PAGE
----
Science writing includes technical and industry reports
Not all science projects produce empirical date or are investigative. These projects might not be considered ‘research’ as such. Not all research projects are designed to be published by peer-review; some projects are written up and published in-house, online or via government publications, or remain unpublished for confidential reasons. Vast amounts of valid scientific documents are produced in this way.

Some projects are exploratory, information-sourcing or descriptive and do not produce empirical data or follow a classic approach of the scientific method. Therefore, these projects are not necessarily written following the traditional science report structure of AIMRD: Abstract, Introduction, Methods, Results and Discussion. Science projects that investigate commercial issues are often structured according to topic, industry, client and legal requirements. Separate from the PhD and research paper, there are so many different types of scientific documents that it is not possible to summarise their structure here. However, key sections that are common to both science reports and peer-review papers are a summary (Executive Summary in reports and Abstract in paper), an Introduction and Discussion or Conclusion sections.

What is central to all types of science writing
All science writing must refer to information that is based on evidence. Ideally, to peer-reviewed information and data that is published and accessible. Any assumptions, ideas, predictions or suggestions must not be presented as though they are a scientific fact.

© Dr Marina Hurley 2020 www.writingclearscience.com.au

Any suggestions or comments please email info@writingclearscience.com.au 

Find out more about our new online course...

SUBSCRIBE to the Writing Clear Science Newsletter

to keep informed about our latest blogs, webinars and writing courses.

Two ways to be an INefficient writer

Science is often complicated and writing about a scientific topic can be like trying to untangle spaghetti. Writing efficiently can also be a struggle if you are exploring an unfamiliar topic or haven’t had a lot of writing experience. Irrespective of experience, there are two types of writing behaviour that will greatly reduce productivity and confidence.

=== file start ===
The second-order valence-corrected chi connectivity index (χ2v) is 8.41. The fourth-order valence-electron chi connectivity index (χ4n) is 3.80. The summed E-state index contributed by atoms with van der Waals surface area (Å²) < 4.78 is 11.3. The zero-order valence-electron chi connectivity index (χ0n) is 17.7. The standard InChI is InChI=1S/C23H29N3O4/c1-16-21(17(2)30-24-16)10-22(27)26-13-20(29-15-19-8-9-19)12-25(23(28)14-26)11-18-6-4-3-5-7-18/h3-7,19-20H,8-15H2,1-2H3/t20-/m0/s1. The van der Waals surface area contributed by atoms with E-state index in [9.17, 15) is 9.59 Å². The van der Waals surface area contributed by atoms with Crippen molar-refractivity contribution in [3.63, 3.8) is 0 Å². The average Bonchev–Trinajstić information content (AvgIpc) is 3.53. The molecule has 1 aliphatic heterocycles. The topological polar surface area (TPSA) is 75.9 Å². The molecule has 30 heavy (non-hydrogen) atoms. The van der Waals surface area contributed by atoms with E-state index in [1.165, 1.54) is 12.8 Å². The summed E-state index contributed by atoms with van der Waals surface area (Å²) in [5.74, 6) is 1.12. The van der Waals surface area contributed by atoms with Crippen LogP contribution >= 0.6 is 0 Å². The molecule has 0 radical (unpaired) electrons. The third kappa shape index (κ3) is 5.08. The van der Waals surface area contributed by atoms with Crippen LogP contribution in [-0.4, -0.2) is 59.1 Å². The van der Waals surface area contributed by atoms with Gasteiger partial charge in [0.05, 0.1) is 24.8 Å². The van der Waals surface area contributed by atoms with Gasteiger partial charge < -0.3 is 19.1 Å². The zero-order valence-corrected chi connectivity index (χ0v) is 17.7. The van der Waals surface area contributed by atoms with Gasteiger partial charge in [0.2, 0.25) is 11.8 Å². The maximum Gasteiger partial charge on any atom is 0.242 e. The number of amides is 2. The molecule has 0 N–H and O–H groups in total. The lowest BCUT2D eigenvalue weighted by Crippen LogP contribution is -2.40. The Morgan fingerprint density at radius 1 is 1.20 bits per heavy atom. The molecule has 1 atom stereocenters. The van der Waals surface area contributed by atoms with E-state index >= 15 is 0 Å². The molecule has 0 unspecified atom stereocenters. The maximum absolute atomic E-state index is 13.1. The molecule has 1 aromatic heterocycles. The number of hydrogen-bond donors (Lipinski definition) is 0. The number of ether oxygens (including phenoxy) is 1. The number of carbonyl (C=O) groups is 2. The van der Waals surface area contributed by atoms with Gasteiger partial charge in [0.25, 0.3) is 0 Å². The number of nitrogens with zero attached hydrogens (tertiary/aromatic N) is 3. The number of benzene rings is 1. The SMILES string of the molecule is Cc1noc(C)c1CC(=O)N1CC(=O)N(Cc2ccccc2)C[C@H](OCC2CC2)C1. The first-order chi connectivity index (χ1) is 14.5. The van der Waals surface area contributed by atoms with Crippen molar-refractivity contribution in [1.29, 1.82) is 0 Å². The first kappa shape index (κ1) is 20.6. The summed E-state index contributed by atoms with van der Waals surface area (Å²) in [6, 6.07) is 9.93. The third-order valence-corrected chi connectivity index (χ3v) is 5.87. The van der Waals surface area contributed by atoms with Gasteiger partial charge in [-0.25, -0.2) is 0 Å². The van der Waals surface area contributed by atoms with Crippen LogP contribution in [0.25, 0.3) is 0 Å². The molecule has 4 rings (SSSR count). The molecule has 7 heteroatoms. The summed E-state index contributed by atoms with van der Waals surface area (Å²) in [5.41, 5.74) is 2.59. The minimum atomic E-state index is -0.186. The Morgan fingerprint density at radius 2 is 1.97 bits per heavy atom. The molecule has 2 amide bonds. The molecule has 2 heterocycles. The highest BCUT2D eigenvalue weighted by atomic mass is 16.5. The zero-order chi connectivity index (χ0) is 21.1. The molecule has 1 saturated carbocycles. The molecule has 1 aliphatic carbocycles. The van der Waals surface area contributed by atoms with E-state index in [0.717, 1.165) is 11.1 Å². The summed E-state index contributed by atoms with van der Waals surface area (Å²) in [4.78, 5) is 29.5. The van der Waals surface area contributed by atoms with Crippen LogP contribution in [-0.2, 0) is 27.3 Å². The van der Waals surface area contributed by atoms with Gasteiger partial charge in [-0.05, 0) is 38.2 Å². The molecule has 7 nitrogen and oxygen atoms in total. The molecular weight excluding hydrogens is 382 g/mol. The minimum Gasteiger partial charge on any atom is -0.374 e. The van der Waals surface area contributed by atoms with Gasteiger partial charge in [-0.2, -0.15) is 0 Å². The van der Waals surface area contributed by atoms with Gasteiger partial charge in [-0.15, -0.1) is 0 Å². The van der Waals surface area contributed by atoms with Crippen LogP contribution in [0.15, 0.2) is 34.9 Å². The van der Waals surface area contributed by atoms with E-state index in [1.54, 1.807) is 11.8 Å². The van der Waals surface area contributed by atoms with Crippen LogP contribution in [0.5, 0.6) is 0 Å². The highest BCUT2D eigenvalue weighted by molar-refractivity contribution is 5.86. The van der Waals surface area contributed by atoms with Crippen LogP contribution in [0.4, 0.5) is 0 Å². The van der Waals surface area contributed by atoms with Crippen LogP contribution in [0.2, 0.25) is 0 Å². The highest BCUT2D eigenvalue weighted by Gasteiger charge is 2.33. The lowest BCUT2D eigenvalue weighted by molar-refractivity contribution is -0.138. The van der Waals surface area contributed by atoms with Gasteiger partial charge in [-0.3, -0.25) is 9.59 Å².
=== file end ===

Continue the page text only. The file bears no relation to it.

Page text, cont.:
1. Writing without having a clear understanding of your core topic

Your core topic includes your document aims and objectives and the key problems you are aiming to solve, together with an explanation of how your topic fits within your discipline. Starting to write without a clear idea about the depth and breadth of your topic can be time-consuming. Every scientific topic may be linked to dozens of other sub-topics that at first consideration appear just as important as your original topic. It is often tempting to try and include them and look for a way to link them all together. Without clear focus, it is easy to drift away from your topic and you may not realise that you are actually writing about five topics instead of one.

It can be easy to get distracted from your main story by adding excessive and seemingly, interesting details. Avoid the desire to update the reader with every twist and turn, every exception to the rule, and every related, but not-so-important, detail.

2. Polishing: trying to write perfectly in a first draft

Inefficient writers often start by writing a burst of fresh thoughts and then immediately spend considerable effort rewriting, editing, and proofreading this material before writing a fresh block of text. This is also known as polishing your writing. Polishing in early drafts is an easy trap to fall into when writing on-screen: each time you open a file, it is tempting to first read, review and then re-edit the existing text before writing fresh material. As the document develops, what is written earlier is continually reconsidered, rewritten and re-edited while what is written later receives far less attention.

Polishing in the early stages of writing can be a form of procrastination where you allow yourself to get distracted from the important thinking time and problem-solving needed to design your document.

People often believe that they should be writing perfectly the first time and get frustrated at the seemingly endless amount of time it takes to complete a document. Some people imagine that innumerable drafts and rewrites will be needed and suspect that they will never be happy with the final product. Labouring over a single sentence while thinking you still have 1000 more to write is daunting.

Polishing your sentences is necessary in later drafts when fine-tuning your ideas and improving your message for the reader. Inefficient writers polish early, while efficient writers polish after they have worked out what they want to say.

© Dr Marina Hurley 2019 www.writingclearscience.com.au

Any suggestions or comments please email info@writingclearscience.com.au 

Find out more about our new online course...

SUBSCRIBE to the Writing Clear Science Newsletter

to keep informed about our latest blogs, webinars and writing courses.